Acaiari, the resinous gum of
the hiawa-tree .
Acouri, one of the agutis ;
a rodent about the size of a rabbit.
Acuero, a species of palm .
Æta, a palm of great size ;
it may reach a hundred feet
before the leaves begin.
Ai, the three-toed sloth .
Albicore, a fish closely related to
the tunny .
Anhinga, the darter or snake-bird ;
a cormorant-like bird.
Ant-bear, now called the ant-eater .
Ara, a macaw .
Ara, Scarlet, the scarlet macaw .
Bisa, one of the Saki monkeys .
Cabbage Mountain, one of the most
beautiful of the palm-trees .
Camoudi, the anaconda.
Campanero, the bell-bird.
Caprimulgus, one of the goat-suckers.
Cassique, a bird of the hang-nest
Cayman, an alligator, as here used.
Couguar, the puma.
Coulacanara, the boa-constrictor.
Courada, the white mangrove tree.
Crabier, the boat-bill--a small heron.
Cuia, one of the Trojans.
Curlew, Scarlet, the scarlet ibis.
Dolphin, a coryphene--a true fish--not
Guana, the iguana lizard.
Hannaquoi, one of the curassows.
|Hog Arrow, see also 'peccary'.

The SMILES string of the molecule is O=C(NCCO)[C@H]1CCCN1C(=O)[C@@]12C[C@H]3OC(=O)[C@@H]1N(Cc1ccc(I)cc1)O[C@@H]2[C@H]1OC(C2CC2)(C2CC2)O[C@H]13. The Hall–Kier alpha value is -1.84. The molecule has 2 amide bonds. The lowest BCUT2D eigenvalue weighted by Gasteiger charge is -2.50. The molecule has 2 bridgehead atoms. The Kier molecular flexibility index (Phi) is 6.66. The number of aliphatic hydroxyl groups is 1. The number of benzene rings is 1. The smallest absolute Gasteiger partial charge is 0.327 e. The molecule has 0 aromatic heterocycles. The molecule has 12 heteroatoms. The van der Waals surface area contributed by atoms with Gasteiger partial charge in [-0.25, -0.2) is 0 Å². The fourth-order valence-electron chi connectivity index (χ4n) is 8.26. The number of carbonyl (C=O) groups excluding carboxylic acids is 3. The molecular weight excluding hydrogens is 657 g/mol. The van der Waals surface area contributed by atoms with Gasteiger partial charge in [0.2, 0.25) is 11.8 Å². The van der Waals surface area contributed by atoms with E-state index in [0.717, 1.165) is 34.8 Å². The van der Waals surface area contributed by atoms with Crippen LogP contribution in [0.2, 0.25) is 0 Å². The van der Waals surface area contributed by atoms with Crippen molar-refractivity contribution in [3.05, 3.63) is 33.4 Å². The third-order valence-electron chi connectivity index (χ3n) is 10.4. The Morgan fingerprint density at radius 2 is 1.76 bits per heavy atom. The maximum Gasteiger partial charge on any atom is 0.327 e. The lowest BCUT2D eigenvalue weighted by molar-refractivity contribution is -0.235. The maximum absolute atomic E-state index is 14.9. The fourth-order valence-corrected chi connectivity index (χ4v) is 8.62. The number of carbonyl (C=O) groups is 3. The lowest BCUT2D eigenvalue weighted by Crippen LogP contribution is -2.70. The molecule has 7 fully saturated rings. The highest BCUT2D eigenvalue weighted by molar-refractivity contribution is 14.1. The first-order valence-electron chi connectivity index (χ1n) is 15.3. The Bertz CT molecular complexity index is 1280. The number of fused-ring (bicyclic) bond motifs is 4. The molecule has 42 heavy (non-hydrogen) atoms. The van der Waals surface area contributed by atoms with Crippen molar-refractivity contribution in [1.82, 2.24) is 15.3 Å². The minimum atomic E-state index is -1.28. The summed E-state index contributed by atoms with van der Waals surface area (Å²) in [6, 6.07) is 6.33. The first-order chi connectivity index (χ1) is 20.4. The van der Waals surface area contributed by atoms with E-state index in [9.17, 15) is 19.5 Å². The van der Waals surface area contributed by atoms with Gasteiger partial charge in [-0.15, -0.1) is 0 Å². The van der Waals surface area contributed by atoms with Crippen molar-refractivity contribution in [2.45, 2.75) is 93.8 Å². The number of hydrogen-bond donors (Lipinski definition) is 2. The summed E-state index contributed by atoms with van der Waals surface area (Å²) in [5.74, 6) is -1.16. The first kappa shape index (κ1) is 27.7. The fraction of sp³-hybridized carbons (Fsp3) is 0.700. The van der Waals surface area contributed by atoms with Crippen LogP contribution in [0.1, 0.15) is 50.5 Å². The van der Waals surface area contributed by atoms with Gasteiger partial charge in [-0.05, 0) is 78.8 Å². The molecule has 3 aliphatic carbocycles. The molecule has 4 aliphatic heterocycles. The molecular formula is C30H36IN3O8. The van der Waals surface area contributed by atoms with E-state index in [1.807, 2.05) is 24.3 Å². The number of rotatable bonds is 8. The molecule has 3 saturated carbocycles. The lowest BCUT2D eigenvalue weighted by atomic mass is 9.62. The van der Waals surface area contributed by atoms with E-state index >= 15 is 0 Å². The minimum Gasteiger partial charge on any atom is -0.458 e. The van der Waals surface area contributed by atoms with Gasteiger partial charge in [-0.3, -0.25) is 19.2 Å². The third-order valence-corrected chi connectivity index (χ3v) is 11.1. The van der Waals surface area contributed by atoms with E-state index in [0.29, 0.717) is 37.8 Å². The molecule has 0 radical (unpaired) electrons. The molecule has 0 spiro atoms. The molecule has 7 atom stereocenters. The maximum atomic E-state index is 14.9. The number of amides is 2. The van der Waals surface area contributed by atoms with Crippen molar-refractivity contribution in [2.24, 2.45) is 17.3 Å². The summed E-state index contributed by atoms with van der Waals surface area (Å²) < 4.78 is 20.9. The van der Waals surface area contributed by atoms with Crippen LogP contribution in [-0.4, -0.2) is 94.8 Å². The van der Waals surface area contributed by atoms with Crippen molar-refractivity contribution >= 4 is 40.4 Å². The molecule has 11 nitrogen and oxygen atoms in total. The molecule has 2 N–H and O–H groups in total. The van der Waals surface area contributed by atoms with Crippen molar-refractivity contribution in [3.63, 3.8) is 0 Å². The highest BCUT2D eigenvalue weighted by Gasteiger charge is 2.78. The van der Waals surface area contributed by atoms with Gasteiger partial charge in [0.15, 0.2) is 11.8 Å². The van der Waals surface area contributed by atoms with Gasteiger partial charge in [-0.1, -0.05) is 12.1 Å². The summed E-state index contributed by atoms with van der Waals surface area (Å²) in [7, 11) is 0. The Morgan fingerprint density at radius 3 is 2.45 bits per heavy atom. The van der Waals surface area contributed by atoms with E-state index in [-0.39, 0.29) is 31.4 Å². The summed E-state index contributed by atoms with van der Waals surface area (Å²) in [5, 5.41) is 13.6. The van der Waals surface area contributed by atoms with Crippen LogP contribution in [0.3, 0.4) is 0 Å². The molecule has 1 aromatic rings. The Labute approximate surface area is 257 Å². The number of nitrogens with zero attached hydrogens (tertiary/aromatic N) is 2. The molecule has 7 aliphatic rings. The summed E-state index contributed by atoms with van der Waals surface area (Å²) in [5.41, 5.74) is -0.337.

Houtou, one of the motmots.
Ara or Karabimiti,
the crimson topaz.
Jacamar, Jacana , as anglicized--the
Labba, a rodent allied to the
Naudapoa, an ibis.
|Peccary (wild hog, Dicoteles tajacu),
a source of food for the Indians, and Charles Waterton.
Phaeton, the tropic bird.
Porcupine, the tree-porcupine.
Quake, a basket of open-work, very
elastic and expansive.
Redstart, quite distinct from the
Sacawinki, one of the squirrel
Sangre-do-buey, the scarlet tanager.
Tangara, now called tanager. See
Waracaba, the trumpeter.
Whip-poor-will, one of the goat-suckers.
Who-are-you? one of the goat-suckers.
Wild Hog, see 'peccary'
Willy-come-go, one of the goat-suckers.
Work-away, one of the goat-suckers.
Yawaraciri, one of the blue creepers.
Adapted by John S. Sargent from Wanderings in South America, the North-West of the United States, and the Antilles,
in the years 1812, 1816, 1820, & 1824.
With Original Instructions for the perfect preservation of Birds, Etc. for Cabinets of Natural History. Charles Waterton, Esq.,
Introduction by the Rev. J. G. Wood, Macmillan and Co., 1880, London.